Role of London in international trade of England in 1500
By 1500, England was debatably the most economically advanced state in Europe. The nation had established a network of colonies among West Indies and North America where its merchants sent ships for trade. Goods exported to the colonies mainly comprised of woollen textiles; imported goods comprised of tropical groceries, tobacco and sugar. London being the capital city of England played several roles in enhancing international trade in England. This paper discusses these roles indicating how London’s strategic location aided England’s international trade.
One of the roles assumed by London is that it possessed a unique combination of commercial and institutional dominance. According to Eisenberg, its comparative size offered an advantage over other cities in Britain. This played a significant role in consistently attracting a higher proportion of national migrants who were ambitious and wealthy. The city was not only an institutional and intellectual centre but also an industrial driver of the economy nationally.
The strategic position of London offered England security. Its location next to Europe protected England from the economic and social damage arising from continental conflicts. The reputation of London for its safety placed it ahead of Amsterdam, the capital city of Netherlands. With the rise of city democracy and literacy in the 1500s, the city turned out to be a harbour for dissent, popular and later religious heretical doctrine. The proximity of London to Northwest Europe guaranteed England of accessible raw materials and fuel. It also enabled the England to receive and adapt to new ideas faster than other neighbouring cities.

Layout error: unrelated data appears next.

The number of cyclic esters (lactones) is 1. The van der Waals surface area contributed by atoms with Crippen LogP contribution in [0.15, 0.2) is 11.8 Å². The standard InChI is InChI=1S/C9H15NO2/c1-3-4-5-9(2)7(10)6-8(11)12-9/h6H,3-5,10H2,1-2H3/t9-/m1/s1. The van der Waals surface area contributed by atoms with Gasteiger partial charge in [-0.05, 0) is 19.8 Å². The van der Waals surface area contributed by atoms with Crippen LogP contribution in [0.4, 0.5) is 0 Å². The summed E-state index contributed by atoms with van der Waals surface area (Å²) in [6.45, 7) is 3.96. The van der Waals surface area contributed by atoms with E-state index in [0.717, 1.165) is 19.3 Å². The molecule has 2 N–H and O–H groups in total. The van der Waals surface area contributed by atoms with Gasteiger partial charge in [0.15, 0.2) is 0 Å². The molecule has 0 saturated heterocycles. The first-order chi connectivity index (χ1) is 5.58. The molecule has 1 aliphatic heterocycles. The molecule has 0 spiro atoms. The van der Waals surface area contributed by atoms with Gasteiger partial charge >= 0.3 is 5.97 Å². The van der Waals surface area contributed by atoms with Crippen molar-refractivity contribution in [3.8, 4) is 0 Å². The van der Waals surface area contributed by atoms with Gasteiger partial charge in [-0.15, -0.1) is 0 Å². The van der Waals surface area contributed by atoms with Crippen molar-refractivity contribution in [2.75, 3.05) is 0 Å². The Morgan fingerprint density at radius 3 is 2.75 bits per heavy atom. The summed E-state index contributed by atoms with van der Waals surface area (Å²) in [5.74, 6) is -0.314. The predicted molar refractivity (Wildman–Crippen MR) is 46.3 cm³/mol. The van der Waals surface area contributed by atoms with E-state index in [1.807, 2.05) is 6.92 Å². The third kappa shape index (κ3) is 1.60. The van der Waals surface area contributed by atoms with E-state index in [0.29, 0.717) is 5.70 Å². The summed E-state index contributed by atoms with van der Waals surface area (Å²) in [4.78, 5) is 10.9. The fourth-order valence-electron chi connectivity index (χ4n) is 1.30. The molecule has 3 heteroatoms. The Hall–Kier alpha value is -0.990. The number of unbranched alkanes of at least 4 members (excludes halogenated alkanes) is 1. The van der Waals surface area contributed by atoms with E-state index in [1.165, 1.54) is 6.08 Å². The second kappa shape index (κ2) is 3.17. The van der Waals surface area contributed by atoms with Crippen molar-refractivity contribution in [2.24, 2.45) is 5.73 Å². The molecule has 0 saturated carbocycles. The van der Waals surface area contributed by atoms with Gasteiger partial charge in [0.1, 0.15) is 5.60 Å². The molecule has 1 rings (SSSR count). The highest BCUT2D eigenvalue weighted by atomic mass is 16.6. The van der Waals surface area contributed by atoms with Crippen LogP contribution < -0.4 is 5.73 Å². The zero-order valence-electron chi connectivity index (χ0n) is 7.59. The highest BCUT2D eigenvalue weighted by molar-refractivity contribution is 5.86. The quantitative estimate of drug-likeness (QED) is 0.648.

Another role that London played in England’s international trade is that it tolerated different ways of practicing family and religious life. This was as a result of centuries of offering sanctuary to persecuted, poor and war-torn people. Its tolerance of various ways resulted in the build-up of relations during England’s imperial power. According to Brown, the city’s social, recreational and economic vibrancy was striking to skilled migrants since early 1200s. This migration demonstrated a vital driver of the growth of England in 1500. The city’s civic and business bodies became more conscious about its openness than before. This made the bodies effective advocates and campaigners of a competitive business climate.
London assumed numerous roles in enhancing international trade of England in 1500. Its unique combination of commercial and institutional dominance; its strategic position and its tolerance for different ways of practicing family and religious life were its key roles. These explain its profound presence in international trade to date.